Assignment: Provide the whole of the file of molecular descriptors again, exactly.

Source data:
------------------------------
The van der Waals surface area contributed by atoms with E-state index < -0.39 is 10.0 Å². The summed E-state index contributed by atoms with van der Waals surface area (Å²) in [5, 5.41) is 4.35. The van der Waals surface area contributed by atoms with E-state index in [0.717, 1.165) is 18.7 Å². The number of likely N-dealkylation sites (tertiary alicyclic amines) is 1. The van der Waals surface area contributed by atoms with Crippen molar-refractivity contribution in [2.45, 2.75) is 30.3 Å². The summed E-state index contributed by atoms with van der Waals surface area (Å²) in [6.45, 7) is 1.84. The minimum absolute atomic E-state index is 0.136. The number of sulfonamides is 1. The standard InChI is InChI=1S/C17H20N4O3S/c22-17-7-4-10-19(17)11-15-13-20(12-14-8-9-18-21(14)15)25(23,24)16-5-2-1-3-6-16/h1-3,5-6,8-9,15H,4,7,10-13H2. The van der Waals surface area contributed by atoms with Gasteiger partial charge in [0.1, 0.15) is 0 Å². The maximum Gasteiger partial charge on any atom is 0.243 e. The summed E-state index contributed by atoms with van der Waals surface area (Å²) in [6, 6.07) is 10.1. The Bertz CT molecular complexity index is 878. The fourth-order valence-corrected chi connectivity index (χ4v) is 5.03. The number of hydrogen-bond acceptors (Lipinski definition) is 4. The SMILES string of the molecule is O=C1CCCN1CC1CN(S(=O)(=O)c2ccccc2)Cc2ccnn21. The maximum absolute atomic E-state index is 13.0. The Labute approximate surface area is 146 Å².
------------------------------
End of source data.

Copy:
The van der Waals surface area contributed by atoms with E-state index < -0.39 is 10.0 Å². The summed E-state index contributed by atoms with van der Waals surface area (Å²) in [5, 5.41) is 4.35. The van der Waals surface area contributed by atoms with E-state index in [0.717, 1.165) is 18.7 Å². The number of likely N-dealkylation sites (tertiary alicyclic amines) is 1. The van der Waals surface area contributed by atoms with Crippen molar-refractivity contribution in [2.45, 2.75) is 30.3 Å². The summed E-state index contributed by atoms with van der Waals surface area (Å²) in [6.45, 7) is 1.84. The minimum absolute atomic E-state index is 0.136. The number of sulfonamides is 1. The standard InChI is InChI=1S/C17H20N4O3S/c22-17-7-4-10-19(17)11-15-13-20(12-14-8-9-18-21(14)15)25(23,24)16-5-2-1-3-6-16/h1-3,5-6,8-9,15H,4,7,10-13H2. The van der Waals surface area contributed by atoms with Gasteiger partial charge in [0.1, 0.15) is 0 Å². The maximum Gasteiger partial charge on any atom is 0.243 e. The summed E-state index contributed by atoms with van der Waals surface area (Å²) in [6, 6.07) is 10.1. The Bertz CT molecular complexity index is 878. The fourth-order valence-corrected chi connectivity index (χ4v) is 5.03. The number of hydrogen-bond acceptors (Lipinski definition) is 4. The SMILES string of the molecule is O=C1CCCN1CC1CN(S(=O)(=O)c2ccccc2)Cc2ccnn21. The maximum absolute atomic E-state index is 13.0. The Labute approximate surface area is 146 Å².